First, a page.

Masi “offers” Red Bull a P3 start for Verstappen:

During the stoppage, Conversations with Red Bull and Mercedes over the FIA radio depict Masi’s “offer” in which Verstappen would give back Hamilton’s position which he gained off track on the race restart. It was a unique scenario, as “It’s highly unusual to be negotiating with race control,” Red Bull Team Principal Christian Horner said in an interview during the post-race show on F1 TV.

Red Bull accepts Masi’s offer-- this would mean that Verstappen would be restarting P3, behind Hamilton and well as Ocon. Ocon would thereby become the race leader.

Another standing restart, Verstappen takes the lead:

The formation lap is held on lap 16, after the track is cleared to resume racing. Hamilton had hard tyres on for the restart, while Verstappen switched to mediums-- likely to improve his chances of a competitive start. This likely played into Verstappen’s favor, as he had an amazing start that allowed him to go for a gap through the inside line, so he could overtake both Ocon and Hamilton. He overtakes Hamilton, but Ocon remained ahead after going off-track in his tangle with Hamilton. Verstappen was able to move past Ocon soon after, as the Alpine driver likely knew he’d need to give the position back. The running order is now Verstappen, Ocon, Hamilton.

Hamilton passes Ocon, begins to challenge Verstappen:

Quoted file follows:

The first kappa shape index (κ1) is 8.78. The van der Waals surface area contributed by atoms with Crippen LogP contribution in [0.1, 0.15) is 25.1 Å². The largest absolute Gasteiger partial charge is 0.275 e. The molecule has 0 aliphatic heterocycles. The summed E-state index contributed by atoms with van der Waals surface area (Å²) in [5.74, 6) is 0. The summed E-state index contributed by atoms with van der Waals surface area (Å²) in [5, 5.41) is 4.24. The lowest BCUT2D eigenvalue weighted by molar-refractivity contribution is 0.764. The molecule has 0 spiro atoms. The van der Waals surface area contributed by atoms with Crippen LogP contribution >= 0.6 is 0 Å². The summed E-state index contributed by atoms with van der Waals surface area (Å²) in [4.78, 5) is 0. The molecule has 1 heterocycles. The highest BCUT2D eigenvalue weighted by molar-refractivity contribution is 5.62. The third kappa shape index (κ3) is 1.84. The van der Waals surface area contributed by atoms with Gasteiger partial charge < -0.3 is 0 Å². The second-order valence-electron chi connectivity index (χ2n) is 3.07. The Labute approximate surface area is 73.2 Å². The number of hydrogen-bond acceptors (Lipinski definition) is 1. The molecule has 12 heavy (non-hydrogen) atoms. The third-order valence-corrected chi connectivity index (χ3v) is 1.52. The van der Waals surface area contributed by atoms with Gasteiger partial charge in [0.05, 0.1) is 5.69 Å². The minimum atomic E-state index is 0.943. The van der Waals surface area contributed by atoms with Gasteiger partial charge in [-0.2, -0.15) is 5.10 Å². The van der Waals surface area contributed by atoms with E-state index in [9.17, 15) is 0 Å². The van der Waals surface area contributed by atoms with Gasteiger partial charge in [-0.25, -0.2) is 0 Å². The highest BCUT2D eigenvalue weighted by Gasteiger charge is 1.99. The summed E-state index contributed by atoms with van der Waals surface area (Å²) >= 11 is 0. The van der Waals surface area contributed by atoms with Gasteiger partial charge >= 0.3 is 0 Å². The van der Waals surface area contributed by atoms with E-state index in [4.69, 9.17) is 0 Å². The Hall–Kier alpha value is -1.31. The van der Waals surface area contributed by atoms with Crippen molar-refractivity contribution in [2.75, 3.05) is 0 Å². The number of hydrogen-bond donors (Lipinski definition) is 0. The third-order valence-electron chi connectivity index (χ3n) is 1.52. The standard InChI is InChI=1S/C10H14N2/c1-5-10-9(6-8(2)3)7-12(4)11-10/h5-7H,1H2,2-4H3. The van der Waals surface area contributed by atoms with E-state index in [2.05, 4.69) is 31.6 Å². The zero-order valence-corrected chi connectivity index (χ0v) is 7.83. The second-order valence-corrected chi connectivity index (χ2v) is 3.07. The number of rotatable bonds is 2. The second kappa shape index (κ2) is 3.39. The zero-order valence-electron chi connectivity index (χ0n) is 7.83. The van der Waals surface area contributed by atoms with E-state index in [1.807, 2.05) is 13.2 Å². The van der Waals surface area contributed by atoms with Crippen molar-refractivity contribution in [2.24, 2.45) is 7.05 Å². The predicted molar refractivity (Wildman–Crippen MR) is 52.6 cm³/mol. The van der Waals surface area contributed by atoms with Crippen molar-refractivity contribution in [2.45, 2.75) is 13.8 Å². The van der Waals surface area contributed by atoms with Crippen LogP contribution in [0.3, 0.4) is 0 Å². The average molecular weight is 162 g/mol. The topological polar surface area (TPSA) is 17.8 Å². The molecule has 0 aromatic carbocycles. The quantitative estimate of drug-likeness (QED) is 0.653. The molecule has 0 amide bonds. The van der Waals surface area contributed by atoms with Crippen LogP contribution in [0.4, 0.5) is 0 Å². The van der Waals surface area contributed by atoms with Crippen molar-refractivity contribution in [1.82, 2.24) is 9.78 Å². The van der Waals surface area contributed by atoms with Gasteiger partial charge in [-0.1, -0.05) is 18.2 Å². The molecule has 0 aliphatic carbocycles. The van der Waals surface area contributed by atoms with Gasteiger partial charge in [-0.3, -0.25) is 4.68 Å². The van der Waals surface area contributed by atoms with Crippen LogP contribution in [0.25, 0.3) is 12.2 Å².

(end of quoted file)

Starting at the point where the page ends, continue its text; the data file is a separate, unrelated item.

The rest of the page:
Hamilton is able to slide past Ocon under DRS with relative ease on lap 18, and is now on the hunt for the lead. The gap expands and compresses between 1.5 to under a second as the Red Bull finds itself thriving in the slower, twistier parts of the track, and the Mercedes gaining on the straights. Questions regarding whether or not Verstappen’s mediums will hold up and allow him to remain ahead begin to surface.

Several VSCs on account of debris:

Three virtual safety cars are brought out mid-race to deal with debris left on the track after several small incidents. This neutralized the race each time-- the gap between Hamilton and Verstappen remained the same. This did, however, play into Verstappen's advantage, as less stress was placed onto his medium tyres, which had the risk of degrading more heavily by the race’s closing stages than Hamilton's hards. On lap 33, the green flag returns.

Hamilton makes his move, Verstappen runs off track to stay ahead:

On lap 37, Hamilton was within DRS on the pit straight, and would make his attempt to overtake Verstappen into turn one. They go wheel to wheel-- just making contact-- and Verstappen is unable to make the turn stick, cutting across off track and gaining a larger lead than before.

Verstappen told to give Hamilton position back, Hamilton collides into him:

Nearing the end of lap 37, Verstappen is told over the radio to give Hamilton the place back for his running off the track in his defense earlier that lap. He downshifts on the straight to let the Mercedes by, and Hamilton ends up running into the back of him-- incurring some damage on his front wing as a result. It seemed as though communication about Verstappen’s yielding did not come through to Hamilton, causing confusion and ultimately a collision. Race control would investigate the incident after the race’s completion. Both drivers gave their view of the incident post-race.

“They told me to give the position back, and so immediately when I heard that on the radio I just pulled off to the right, showing that I was going to move over, and I braked, downshifted, and he just stayed behind me – so I was just looking in the mirror and I’m slowing down and I think there was a bit of a miscommunication and he ran into the back of me,” Verstappen said, as reported by a Dec. 5 article on F1.com titled “Verstappen gives his view on controversial Hamilton incidents, as he says it ‘wasn’t worth fighting’ after mid-race penalty”.